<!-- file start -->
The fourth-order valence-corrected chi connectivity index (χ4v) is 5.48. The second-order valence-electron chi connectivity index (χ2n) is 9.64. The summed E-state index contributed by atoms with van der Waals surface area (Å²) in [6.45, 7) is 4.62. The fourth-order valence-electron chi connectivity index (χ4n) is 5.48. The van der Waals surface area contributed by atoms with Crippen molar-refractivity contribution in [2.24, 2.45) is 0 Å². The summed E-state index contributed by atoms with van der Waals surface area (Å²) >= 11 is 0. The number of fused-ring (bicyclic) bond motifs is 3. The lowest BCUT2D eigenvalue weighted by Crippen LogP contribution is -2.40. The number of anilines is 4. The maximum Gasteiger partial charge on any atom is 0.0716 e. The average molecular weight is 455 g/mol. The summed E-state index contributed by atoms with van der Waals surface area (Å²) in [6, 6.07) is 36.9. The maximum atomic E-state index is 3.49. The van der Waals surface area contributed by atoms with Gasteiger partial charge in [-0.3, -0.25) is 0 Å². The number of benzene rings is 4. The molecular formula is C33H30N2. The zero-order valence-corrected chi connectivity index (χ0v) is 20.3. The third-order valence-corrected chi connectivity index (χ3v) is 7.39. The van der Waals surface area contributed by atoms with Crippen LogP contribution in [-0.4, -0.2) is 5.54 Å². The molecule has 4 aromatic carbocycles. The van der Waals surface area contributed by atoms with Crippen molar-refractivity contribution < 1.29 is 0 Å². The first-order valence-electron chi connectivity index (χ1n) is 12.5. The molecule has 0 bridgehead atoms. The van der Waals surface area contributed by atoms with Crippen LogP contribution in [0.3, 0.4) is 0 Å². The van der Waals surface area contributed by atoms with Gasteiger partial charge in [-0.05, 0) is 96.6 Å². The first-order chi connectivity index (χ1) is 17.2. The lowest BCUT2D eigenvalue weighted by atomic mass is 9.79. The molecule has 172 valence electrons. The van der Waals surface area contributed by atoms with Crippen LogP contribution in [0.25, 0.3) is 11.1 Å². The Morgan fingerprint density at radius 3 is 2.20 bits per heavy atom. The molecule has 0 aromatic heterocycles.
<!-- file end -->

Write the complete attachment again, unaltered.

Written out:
The fourth-order valence-corrected chi connectivity index (χ4v) is 5.48. The second-order valence-electron chi connectivity index (χ2n) is 9.64. The summed E-state index contributed by atoms with van der Waals surface area (Å²) in [6.45, 7) is 4.62. The fourth-order valence-electron chi connectivity index (χ4n) is 5.48. The van der Waals surface area contributed by atoms with Crippen molar-refractivity contribution in [2.24, 2.45) is 0 Å². The summed E-state index contributed by atoms with van der Waals surface area (Å²) >= 11 is 0. The number of fused-ring (bicyclic) bond motifs is 3. The lowest BCUT2D eigenvalue weighted by Crippen LogP contribution is -2.40. The number of anilines is 4. The maximum Gasteiger partial charge on any atom is 0.0716 e. The average molecular weight is 455 g/mol. The summed E-state index contributed by atoms with van der Waals surface area (Å²) in [6, 6.07) is 36.9. The maximum atomic E-state index is 3.49. The van der Waals surface area contributed by atoms with Gasteiger partial charge in [-0.3, -0.25) is 0 Å². The number of benzene rings is 4. The molecular formula is C33H30N2. The zero-order valence-corrected chi connectivity index (χ0v) is 20.3. The third-order valence-corrected chi connectivity index (χ3v) is 7.39. The van der Waals surface area contributed by atoms with Crippen LogP contribution in [-0.4, -0.2) is 5.54 Å². The molecule has 4 aromatic carbocycles. The van der Waals surface area contributed by atoms with Crippen molar-refractivity contribution < 1.29 is 0 Å². The first-order valence-electron chi connectivity index (χ1n) is 12.5. The molecule has 0 bridgehead atoms. The van der Waals surface area contributed by atoms with Crippen LogP contribution in [0.3, 0.4) is 0 Å². The van der Waals surface area contributed by atoms with Gasteiger partial charge in [-0.05, 0) is 96.6 Å². The first-order chi connectivity index (χ1) is 17.2. The lowest BCUT2D eigenvalue weighted by atomic mass is 9.79. The molecule has 172 valence electrons. The van der Waals surface area contributed by atoms with Crippen LogP contribution in [0.25, 0.3) is 11.1 Å². The Morgan fingerprint density at radius 3 is 2.20 bits per heavy atom. The molecule has 0 aromatic heterocycles.